Enchanting `Dream' plays with light and shadow

Review: Michelle Pfeiffer is voluptuous as a painting in Shakespeare's `Midsummer' -- a delightful wisp of a cloud of romantic folly. At Bottom, Kevin Kline casts a spell that lingers.

May 14, 1999|By Ann Hornaday | Ann Hornaday,SUN FILM CRITIC

Bottom's up in the newest screen version of "A Midsummer Night's Dream," William Shakespeare's play that has been brought to the screen three times (four if you count Woody Allen).

Bottom, in this case, is Nick Bottom, a relatively minor character in the play whose transformation into an ass would otherwise be played strictly for laughs. But here, Bottom is portrayed by the superlative Kevin Kline in a wistful, highly sympathetic turn that imbues Shakespeare's most enchanting play with a surprising touch of pathos.

When the folderol has abated, and Shakespeare's various romantic couples have paired off satisfactorily, it's Bottom who will continue to haunt and charm viewers. As a stand-in for every filmgoer's secret hope for fame, passion and magic, he makes a sweetly vulnerable ambassador to those dreams.

Director Michael Hoffman has taken "A Midsummer Night's Dream" from Shakespeare's setting in ancient Greece to 19th century Italy, when bustles still constricted women but bicycles were beginning to free them. A walking embodiment of the time is Helen (Calista Flockhart), who not only rides her bicycle but hauls it and sometimes throws it in her pursuit of Demetrius (Christian Bale), a young gentleman who is betrothed to Hermia (Anna Friel), who is in love with Lysander (Dominic West).

Disaster is about to befall at least three of the foursome: Hermia must agree to marry Demetrius and fast, or else hie herself to a nunnery, a situation that only Demetrius seems to appreciate. Helen will be foiled again in the ways of love, as will Lysander.

Meanwhile, another marriage is impending -- that between Theseus (David Strathairn) and Hippolyta (Sophie Marceau) -- and a group of amateur actors, led by Nick Bottom, are preparing to perform a play for the couple. And just a moth's wing away, the fairy kingdom is abuzz with news of trouble between the Fairy Queen Titania (Michelle Pfeiffer) and Fairy King Oberon (Rupert Everett in a handsomely regal turn).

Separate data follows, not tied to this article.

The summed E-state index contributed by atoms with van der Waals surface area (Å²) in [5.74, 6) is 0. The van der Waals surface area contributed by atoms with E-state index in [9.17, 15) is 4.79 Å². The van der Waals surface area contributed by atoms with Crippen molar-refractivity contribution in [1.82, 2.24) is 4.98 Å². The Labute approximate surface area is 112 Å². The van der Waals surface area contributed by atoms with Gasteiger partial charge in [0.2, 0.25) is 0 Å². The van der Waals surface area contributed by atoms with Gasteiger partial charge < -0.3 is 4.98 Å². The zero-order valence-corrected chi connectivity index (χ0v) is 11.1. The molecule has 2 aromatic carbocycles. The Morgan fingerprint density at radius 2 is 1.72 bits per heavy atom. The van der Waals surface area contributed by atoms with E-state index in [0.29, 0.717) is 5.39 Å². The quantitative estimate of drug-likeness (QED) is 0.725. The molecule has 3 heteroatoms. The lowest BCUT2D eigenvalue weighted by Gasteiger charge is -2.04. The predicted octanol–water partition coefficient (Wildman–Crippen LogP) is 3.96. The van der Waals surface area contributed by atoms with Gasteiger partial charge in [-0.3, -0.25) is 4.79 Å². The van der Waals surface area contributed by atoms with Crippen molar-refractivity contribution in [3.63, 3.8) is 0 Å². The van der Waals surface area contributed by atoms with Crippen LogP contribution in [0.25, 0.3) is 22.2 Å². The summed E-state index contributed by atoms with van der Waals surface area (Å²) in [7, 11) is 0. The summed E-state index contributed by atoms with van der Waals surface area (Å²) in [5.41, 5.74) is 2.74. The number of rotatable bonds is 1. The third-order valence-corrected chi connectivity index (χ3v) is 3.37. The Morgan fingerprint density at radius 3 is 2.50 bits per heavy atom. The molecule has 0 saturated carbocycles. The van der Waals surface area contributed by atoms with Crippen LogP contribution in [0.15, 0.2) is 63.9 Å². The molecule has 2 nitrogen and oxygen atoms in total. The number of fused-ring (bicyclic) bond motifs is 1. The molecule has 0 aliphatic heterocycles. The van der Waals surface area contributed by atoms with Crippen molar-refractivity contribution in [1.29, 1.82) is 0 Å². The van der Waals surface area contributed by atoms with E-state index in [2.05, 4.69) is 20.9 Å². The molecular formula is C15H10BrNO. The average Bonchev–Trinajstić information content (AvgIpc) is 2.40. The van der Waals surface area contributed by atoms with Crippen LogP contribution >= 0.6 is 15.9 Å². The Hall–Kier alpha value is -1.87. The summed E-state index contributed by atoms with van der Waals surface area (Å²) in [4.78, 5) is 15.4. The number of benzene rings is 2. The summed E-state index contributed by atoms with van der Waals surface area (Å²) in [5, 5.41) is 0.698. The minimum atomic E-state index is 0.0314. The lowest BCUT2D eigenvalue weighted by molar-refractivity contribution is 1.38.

Love, intrigue and transformation are in the air, all of which will come into play on this midsummer night, with the able assistance from the horned sprite Puck, played in a refreshingly somber turn by Stanley Tucci, who saves the role from death-by-Mickey-Rooney (who giggled his way through the role in 1935).

Bursting with the color and sensuous pleasures of the Tuscan countryside where it was filmed, "A Midsummer Night's Dream" fares wonderfully well under the steady hand of Hoffman, who has his own Shakespeare company in Boise, Idaho. With an ear for Shakespeare's dialogue (well handled by the entire cast) and an eye for the voluptuous, he gives the play's spellbound romance and playful tone their due, taking the characters from a grand castle to a charming town and, finally, into a forest that radiates with otherworldly mystery.

It's this entrancing world that emerges as the true star of "A Midsummer Night's Dream." Lush, glittering, alive with light and enticing shadows, it's a world the movies were made to capture, and production designer Luciana Arrighi and costume designer Gabriella Pescucci bring it to life with heaps of visual style (Titania's handmaidens are especially imaginative, especially the two-faced ones). And this is the world that Bottom discovers when, in a case of mistaken identity that bedevils most of the players in "A Midsummer Night's Dream," he is turned into a braying beast of burden. Dosed with a love potion by Oberon and Puck, Titania falls in love with him and, for a while at least, Bottom -- a man of earthy and unfulfilled desires -- has every sensual pleasure filled and filled again.

Pfeiffer, made up to look like a Botticelli goddess (it doesn't take much work) and Kline provide "A Midsummer Night's Dream" with a lustily funny centrifugal center that makes the youths around them look callow and uninteresting. (Flockhart skeptics should know that her theatrical experience stands her in good stead here, although the Ally-esque lip-pooching does wear a bit thin).

Hoffman's biggest coup in "A Midsummer Night's Dream" is to punch up Bottom and Titania's story, and he wisely lets these two beauties rave as long as they can, but even his prerogative has its limits: All too soon, the foursome once again takes center stage.

By the time Bottom and his players perform a scenery-chewing rendition of "The Most Lamentable Comedy, and Cruel Death of Pyramus and Thisbe" before Theseus' wedding party, interest begins to flag.

Kline is hilarious, of course, and the film ends with a lovely piece of business involving him and an errant shaft of moonlight. But even during this blessed moment, filmgoers will find themselves wishing they had just one more night in that spectacularly be-charmed forest.

`William Shakespeare's A Midsummer Night's Dream'

Starring Kevin Kline, Michelle Pfeiffer, Calista Flockhart, Anna Friel, Christian Bale, Dominic West

Directed by Michael Hoffman

Rated PG-13 (sensuality and nudity)

Running time: 115 minutes

Released by Fox Searchlight Pictures

Sun Score: ***

Pub Date: 5/14/99

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